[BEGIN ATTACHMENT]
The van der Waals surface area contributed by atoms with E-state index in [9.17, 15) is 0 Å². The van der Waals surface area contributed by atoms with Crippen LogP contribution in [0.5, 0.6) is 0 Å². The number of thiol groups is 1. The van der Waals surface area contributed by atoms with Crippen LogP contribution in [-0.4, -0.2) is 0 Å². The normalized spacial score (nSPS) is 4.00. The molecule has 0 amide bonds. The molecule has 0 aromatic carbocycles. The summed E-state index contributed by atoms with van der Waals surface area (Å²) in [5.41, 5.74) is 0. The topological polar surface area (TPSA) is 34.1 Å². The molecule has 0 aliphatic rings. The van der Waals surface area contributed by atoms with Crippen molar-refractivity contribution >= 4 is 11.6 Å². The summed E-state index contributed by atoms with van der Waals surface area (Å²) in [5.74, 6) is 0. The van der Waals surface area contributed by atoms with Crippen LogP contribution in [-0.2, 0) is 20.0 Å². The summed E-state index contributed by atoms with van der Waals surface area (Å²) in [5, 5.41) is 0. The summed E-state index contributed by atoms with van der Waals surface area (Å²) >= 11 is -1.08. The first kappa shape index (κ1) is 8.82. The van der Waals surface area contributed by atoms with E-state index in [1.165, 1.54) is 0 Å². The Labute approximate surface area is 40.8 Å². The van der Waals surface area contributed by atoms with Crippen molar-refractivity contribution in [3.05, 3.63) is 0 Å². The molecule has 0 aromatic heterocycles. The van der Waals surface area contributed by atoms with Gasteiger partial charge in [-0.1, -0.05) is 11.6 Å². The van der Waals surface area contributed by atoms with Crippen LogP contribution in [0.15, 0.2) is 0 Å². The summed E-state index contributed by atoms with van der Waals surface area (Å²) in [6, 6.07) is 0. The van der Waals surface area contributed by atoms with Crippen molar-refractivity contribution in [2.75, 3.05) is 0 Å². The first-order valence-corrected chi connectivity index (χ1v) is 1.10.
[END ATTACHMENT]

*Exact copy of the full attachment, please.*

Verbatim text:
The van der Waals surface area contributed by atoms with E-state index in [9.17, 15) is 0 Å². The van der Waals surface area contributed by atoms with Crippen LogP contribution in [0.5, 0.6) is 0 Å². The number of thiol groups is 1. The van der Waals surface area contributed by atoms with Crippen LogP contribution in [-0.4, -0.2) is 0 Å². The normalized spacial score (nSPS) is 4.00. The molecule has 0 amide bonds. The molecule has 0 aromatic carbocycles. The summed E-state index contributed by atoms with van der Waals surface area (Å²) in [5.41, 5.74) is 0. The topological polar surface area (TPSA) is 34.1 Å². The molecule has 0 aliphatic rings. The van der Waals surface area contributed by atoms with Crippen molar-refractivity contribution >= 4 is 11.6 Å². The summed E-state index contributed by atoms with van der Waals surface area (Å²) in [5.74, 6) is 0. The van der Waals surface area contributed by atoms with Crippen LogP contribution in [-0.2, 0) is 20.0 Å². The summed E-state index contributed by atoms with van der Waals surface area (Å²) in [5, 5.41) is 0. The summed E-state index contributed by atoms with van der Waals surface area (Å²) >= 11 is -1.08. The first kappa shape index (κ1) is 8.82. The van der Waals surface area contributed by atoms with E-state index in [1.165, 1.54) is 0 Å². The Labute approximate surface area is 40.8 Å². The van der Waals surface area contributed by atoms with Crippen molar-refractivity contribution in [3.05, 3.63) is 0 Å². The molecule has 0 aromatic heterocycles. The van der Waals surface area contributed by atoms with Gasteiger partial charge in [-0.1, -0.05) is 11.6 Å². The van der Waals surface area contributed by atoms with Crippen LogP contribution in [0.15, 0.2) is 0 Å². The summed E-state index contributed by atoms with van der Waals surface area (Å²) in [6, 6.07) is 0. The van der Waals surface area contributed by atoms with Crippen molar-refractivity contribution in [2.75, 3.05) is 0 Å². The first-order valence-corrected chi connectivity index (χ1v) is 1.10.